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  • Board of Supervisors approves grant to reduce racial and ethnic health disparities

    Oct 16, 2018 | Read More News
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    File: kids at playThe Pima County Board of Supervisors on Oct. 16 accepted a one-year, $762,865 grant from the Centers for Disease Control and Prevention intended to reduce chronic diseases such as hypertension, heart disease, Type 2 diabetes, and obesity. The conditions are prevalent among the County's most at-risk populations, including Native American and Hispanic children and their families.

    The CDC’s Racial and Ethnic Approaches to Community Health (REACH) program will strengthen the Pima County Health Department partnerships with schools and community organizations to reduce tobacco use, promote physical activity, and increase access to healthy foods. The effort will focus on school-aged children and their families through school systems.

    “The Health Department and our partners at the University of Arizona Native American Research and Training Center and Mexican American Studies Department have a track record of collaborating with communities and their schools to address health disparity issues, Pima County Health Department Director Marcy Flanagan said. “It’s extremely important that we include culturally relevant messages for families and schools are one of the best venues to ensure those messages are delivered.”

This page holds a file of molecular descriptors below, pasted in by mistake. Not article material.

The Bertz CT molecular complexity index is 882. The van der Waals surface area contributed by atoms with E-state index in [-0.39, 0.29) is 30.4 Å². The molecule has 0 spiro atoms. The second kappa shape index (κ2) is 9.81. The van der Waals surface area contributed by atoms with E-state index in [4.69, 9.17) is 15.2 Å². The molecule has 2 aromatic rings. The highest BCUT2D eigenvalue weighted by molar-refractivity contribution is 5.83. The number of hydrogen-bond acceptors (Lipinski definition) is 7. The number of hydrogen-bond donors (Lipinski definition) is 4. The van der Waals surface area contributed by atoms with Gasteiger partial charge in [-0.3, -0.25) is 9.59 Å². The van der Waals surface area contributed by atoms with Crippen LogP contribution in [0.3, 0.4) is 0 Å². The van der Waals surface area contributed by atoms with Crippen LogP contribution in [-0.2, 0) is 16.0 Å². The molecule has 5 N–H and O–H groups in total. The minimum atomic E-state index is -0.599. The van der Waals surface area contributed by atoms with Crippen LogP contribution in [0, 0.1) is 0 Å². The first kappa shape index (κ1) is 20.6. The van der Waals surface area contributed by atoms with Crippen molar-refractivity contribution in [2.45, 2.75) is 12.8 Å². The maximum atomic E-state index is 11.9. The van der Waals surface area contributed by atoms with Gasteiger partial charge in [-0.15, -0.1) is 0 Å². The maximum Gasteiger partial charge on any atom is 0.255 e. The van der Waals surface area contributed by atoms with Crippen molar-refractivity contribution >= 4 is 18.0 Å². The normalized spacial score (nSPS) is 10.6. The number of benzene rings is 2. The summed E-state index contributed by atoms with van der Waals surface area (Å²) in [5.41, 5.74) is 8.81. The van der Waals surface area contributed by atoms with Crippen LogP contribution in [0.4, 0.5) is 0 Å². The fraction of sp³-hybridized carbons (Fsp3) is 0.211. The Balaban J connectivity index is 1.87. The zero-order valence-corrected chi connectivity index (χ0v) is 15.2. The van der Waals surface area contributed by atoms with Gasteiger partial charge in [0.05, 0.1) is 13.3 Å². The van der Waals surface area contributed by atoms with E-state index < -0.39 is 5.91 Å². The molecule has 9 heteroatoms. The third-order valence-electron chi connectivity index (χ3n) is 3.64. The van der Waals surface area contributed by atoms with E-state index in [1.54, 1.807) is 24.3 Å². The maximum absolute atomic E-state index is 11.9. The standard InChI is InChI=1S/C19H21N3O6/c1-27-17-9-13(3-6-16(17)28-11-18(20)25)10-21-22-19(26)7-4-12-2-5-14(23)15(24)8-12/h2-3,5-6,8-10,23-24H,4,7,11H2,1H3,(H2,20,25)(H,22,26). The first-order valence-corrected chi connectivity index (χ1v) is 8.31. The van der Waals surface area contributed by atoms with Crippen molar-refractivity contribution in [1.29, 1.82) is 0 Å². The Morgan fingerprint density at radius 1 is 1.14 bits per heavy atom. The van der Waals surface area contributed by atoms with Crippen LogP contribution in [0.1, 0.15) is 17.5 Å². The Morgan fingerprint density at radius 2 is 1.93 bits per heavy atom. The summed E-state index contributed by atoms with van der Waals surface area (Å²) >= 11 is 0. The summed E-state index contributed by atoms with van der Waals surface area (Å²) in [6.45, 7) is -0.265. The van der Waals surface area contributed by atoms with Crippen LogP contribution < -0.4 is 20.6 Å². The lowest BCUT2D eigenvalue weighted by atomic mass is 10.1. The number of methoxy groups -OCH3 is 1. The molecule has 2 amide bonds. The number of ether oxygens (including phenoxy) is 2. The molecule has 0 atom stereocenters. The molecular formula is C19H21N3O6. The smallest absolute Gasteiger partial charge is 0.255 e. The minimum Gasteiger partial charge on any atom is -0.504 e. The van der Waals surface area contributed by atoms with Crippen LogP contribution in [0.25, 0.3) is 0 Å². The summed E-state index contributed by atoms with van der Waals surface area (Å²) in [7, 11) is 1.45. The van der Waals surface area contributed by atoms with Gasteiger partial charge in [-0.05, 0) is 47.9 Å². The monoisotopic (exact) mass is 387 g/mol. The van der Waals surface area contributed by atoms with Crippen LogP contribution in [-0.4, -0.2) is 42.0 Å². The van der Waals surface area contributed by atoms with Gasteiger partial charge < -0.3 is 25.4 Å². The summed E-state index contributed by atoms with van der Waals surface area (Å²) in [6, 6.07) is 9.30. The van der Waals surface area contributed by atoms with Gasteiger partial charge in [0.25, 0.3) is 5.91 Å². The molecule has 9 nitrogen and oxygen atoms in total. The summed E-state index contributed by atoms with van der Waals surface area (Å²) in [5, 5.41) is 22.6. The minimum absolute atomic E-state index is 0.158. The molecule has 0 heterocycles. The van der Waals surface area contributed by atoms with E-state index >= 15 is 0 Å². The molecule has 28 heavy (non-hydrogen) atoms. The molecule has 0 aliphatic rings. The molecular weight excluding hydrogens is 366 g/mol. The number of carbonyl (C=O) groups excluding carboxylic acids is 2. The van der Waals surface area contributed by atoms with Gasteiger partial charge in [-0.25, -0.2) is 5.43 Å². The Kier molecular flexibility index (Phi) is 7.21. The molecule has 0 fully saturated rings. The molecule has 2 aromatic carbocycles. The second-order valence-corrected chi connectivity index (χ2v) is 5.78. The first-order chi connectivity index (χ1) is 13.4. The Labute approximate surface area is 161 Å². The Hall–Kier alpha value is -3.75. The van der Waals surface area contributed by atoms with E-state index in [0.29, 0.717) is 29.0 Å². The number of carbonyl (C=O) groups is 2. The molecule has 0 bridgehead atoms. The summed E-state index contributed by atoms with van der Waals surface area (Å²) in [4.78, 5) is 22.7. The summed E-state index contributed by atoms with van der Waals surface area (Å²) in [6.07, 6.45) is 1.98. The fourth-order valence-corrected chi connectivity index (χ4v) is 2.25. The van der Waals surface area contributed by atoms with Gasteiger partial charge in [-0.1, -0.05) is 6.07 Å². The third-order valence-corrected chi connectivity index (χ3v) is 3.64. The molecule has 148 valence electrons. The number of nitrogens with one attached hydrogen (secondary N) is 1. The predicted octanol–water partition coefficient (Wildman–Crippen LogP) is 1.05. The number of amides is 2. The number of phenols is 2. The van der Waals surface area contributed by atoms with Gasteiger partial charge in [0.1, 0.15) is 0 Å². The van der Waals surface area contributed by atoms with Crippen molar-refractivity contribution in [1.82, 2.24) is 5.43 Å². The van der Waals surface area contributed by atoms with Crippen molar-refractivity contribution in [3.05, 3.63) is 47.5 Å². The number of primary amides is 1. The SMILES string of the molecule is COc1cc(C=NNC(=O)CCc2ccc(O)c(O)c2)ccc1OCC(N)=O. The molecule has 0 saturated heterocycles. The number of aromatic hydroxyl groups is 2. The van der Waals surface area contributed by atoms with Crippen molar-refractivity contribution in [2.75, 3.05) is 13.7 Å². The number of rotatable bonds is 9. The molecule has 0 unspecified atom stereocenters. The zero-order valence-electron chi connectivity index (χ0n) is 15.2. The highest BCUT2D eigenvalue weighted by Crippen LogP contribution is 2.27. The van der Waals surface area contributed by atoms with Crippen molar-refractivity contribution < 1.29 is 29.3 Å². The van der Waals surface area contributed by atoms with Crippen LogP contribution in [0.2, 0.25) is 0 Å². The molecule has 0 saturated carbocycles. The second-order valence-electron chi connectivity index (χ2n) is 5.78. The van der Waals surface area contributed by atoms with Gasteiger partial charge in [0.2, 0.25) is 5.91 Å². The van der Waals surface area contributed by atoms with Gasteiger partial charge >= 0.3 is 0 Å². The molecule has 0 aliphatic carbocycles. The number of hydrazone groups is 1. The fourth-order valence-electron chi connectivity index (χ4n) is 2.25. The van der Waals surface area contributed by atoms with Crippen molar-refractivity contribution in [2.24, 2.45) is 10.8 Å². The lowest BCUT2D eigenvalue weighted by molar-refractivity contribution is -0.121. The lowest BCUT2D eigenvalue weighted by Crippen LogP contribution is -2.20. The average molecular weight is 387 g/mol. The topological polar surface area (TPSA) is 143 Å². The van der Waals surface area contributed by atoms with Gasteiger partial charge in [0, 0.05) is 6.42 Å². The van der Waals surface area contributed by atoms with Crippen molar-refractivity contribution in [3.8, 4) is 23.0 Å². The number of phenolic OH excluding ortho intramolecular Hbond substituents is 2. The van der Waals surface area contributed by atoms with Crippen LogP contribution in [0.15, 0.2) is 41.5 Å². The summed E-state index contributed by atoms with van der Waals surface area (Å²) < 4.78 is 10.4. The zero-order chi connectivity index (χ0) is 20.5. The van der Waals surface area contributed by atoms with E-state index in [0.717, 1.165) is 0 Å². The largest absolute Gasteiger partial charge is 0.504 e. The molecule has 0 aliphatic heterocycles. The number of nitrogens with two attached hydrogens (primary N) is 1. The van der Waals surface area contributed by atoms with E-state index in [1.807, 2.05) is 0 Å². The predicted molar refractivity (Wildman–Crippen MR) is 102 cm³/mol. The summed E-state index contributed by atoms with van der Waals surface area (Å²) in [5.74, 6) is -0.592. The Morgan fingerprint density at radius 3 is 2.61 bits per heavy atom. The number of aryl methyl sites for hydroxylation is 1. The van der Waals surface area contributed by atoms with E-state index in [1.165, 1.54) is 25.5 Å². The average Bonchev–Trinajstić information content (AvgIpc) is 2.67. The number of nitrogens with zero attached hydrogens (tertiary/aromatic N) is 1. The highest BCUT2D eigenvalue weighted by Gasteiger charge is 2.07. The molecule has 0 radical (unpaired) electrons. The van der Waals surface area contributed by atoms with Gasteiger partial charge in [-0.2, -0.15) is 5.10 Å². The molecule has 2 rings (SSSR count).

The program includes developing a multi-media campaign addressing nutrition, physical activity, and tobacco avoidance.  Other efforts include education and outreach to prevent tobacco sales to minors and incentive programs and support for nutritious menu options.

    This is the first of a five-year funding opportunity that is expected to bring almost $4.4 million in new resources to the community.